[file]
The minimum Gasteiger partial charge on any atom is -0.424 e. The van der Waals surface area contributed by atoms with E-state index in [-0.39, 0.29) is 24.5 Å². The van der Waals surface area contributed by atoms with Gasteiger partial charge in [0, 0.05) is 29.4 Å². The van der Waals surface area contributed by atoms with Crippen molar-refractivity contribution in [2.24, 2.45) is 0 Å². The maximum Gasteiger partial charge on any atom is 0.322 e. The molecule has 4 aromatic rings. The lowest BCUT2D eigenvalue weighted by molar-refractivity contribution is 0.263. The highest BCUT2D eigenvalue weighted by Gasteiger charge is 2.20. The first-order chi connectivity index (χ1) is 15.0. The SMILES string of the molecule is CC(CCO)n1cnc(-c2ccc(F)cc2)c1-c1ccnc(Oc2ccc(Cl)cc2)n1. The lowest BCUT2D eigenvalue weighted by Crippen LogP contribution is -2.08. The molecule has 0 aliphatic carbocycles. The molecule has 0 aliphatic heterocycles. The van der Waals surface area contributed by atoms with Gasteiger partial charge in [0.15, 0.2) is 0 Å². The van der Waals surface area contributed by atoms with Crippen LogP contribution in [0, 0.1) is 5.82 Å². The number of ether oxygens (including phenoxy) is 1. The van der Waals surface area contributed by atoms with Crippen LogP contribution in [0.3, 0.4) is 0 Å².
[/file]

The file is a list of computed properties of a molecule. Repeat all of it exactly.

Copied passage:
The minimum Gasteiger partial charge on any atom is -0.424 e. The van der Waals surface area contributed by atoms with E-state index in [-0.39, 0.29) is 24.5 Å². The van der Waals surface area contributed by atoms with Gasteiger partial charge in [0, 0.05) is 29.4 Å². The van der Waals surface area contributed by atoms with Crippen molar-refractivity contribution in [2.24, 2.45) is 0 Å². The maximum Gasteiger partial charge on any atom is 0.322 e. The molecule has 4 aromatic rings. The lowest BCUT2D eigenvalue weighted by molar-refractivity contribution is 0.263. The highest BCUT2D eigenvalue weighted by Gasteiger charge is 2.20. The first-order chi connectivity index (χ1) is 15.0. The SMILES string of the molecule is CC(CCO)n1cnc(-c2ccc(F)cc2)c1-c1ccnc(Oc2ccc(Cl)cc2)n1. The lowest BCUT2D eigenvalue weighted by Crippen LogP contribution is -2.08. The molecule has 0 aliphatic carbocycles. The molecule has 0 aliphatic heterocycles. The van der Waals surface area contributed by atoms with Gasteiger partial charge in [0.15, 0.2) is 0 Å². The van der Waals surface area contributed by atoms with Crippen LogP contribution in [0, 0.1) is 5.82 Å². The number of ether oxygens (including phenoxy) is 1. The van der Waals surface area contributed by atoms with Crippen LogP contribution in [0.3, 0.4) is 0 Å².